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Global hop market

A local alternative to mass beer suggested by independent brewers has been successful and is now altering the global market. Beer is becoming more diversified, so transnational companies have to accept the new game rules and to switch focus to young and fast growing markets. All these processes increased the demand for aroma and bitter hop as well as their acreage expansion on two continents. However now there appeared a downward trend of alcohol consumption in the world, so even special sorts can soon turn to be sufficient. In this connection the dynamic American hop market is already facing some problems. EU hop producers have become more cautious, they are not racing to exceed the demand and look forward with more confidence, judging by the contract terms. 

Hop Market in Russia

Germany still dominates the Russian market, yet over the recent two years one has been able observe a continuous success of Czech hop suppliers. Their expansion and growing popularity of hops from the United States became the drivers of supplies growth in 2016 despite the preceding modest harvest crop in the EU, as well as the factor of relative stability in 2017. In this connection, in 2017, the ratio of the varieties continued to shift towards the aroma ones, and the supplies of Magnum hop and other alpha varieties were reduced. However, the import of bitter hop pellets is partially replaced by extracts, especially from the major beer manufacturers. Total volumes of alpha acid supplies, according to our estimation, decreased by approximately 5% and returned to the level of 2015. Barth Haas Group continues dominating the hop products market; HVG also increased its weight. At the same time, Morris Hanbury significantly reduced the supplies in 2017.

Myanmar. Trouble Brewing Over Tuborg Terminology

Each April, as Burma’s favorite festival nears, the sound of a familiar tune can be heard through loudspeakers and car radios: Tupo Tupo.

The beloved tune, written by Mandalay’s Myoma Nyein, has become synonymous with Thingyan, the water festival celebrating the Burmese New Year. The title, Tupo, was derived from the sound of Burmese drums and gongs played throughout the holiday. The well-known musician was surprised last year when, sometime in April, a new beer was being advertised with an uncanny name.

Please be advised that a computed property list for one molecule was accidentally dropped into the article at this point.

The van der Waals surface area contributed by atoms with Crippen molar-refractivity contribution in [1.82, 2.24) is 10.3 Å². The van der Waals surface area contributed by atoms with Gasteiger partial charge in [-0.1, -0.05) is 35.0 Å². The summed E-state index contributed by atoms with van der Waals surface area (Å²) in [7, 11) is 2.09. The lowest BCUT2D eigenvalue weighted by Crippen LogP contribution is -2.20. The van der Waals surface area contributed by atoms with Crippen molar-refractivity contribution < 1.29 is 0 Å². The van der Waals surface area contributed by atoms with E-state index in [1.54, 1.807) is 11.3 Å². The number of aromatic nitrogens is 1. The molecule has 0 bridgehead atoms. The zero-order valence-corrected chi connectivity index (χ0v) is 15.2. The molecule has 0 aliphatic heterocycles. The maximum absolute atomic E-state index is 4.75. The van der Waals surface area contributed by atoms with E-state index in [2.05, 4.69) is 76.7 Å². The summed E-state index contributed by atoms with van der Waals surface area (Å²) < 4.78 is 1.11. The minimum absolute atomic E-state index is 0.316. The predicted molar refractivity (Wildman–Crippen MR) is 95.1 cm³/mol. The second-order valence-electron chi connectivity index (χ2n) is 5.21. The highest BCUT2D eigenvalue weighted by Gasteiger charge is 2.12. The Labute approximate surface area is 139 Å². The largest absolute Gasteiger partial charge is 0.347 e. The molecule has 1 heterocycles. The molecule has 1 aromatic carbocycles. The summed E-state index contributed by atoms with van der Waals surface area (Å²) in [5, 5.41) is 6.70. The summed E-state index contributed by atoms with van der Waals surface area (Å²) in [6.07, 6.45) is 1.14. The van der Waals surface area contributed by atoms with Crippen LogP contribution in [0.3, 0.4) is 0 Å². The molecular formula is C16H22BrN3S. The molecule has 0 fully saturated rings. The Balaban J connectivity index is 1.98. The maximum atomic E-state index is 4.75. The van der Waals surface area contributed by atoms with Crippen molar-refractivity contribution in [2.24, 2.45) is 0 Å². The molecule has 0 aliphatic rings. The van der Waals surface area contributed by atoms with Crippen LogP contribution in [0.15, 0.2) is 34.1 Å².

In English you might know it as Tuborg, a Danish brew owned by the Carlsberg Group. As Myoma Nyein’s family recalls, the company had approached the family to discuss using the name of the song as the transliterated version of their brand. The family says they met with representatives of Carlsberg Myanmar four times since 2014, and every time the family said no.

“I always denied them the use of the name ‘Tupo’,” said Shwun Myaing, Myoma Nyein’s son, speaking to reporters in Mandalay on Friday. “I asked them after our last meeting, and their brand manager said they would not begin production and they would try to meet with us again.”

The family alleged that the company’s advertising used the name Tu Po to capitalize on the song’s popularity around the beer’s launch, which coincided with the festival. Later in 2015, they said, cans and bottles were produced with labels reading “Tu Po Beer.”

The Burmese script on the product and the advertising is identical to the song title, which the family took issue with, especially because there is a Burmese character sounding more like the Roman letter “b,” which they believed would make for a more accurate transliteration.

“They could have spelled it in Burmese using ‘Bo’ instead of ‘Po,’ but they just used the well-known ‘Tu Po’ to win over the market,” Shwun Myaing said, “especially around Thingyan. If they did it by mistake, that would be forgivable. But they met with us, and despite our disapproval, they used it anyway.”

The family said they plan to notify the Carlsberg Group’s Rangoon Office with an ultimatum: Change the spelling within one week, or face the courts. Admittedly, an intellectual property case against an international corporation in a country with loose laws might not be much of a threat, but Myoma Nyein’s family wanted to make sure their point was heard.

“Since we don’t have a proper copyright law, we know we’re going to lose the case,” said Zaw Myo Oo, the songwriter’s grandson, “but we are doing this for every Burmese person losing their copyright due to a lack of rule of law.”

Myoma Nyein’s fans have also chimed in on the Tu Po debacle, overwhelmingly to his defense. Theik Tun Thet, a respected Mandalay author and a devotee of the songwriter, said that the company, Carlsberg, “surely knew that they would have problems” if they used the name Tu Po.

“That’s why they met with Myoma Nyein’s sons,” he said.

“If they were being honest, they wouldn’t transliterate it as Tu Po, which is pronounced completely different [from Tuborg],” he added. “Now Myoma Nyein’s song is the name of a beer, and Thingyan festival will seem like a beer-drinking festival.”

When contacted by The Irrawaddy on Friday, Carlsberg Myanmar marketing director Birgette Weeke said the upset was the result of a misunderstanding.

“It’s quite late to do the changes as it has been on the market for a long time,” Weeke said. “However, we never wanted to offend anybody, so we will contact the family immediately to resolve the matter and, of course, we will take any appropriate action.”

18 Янв. 2016



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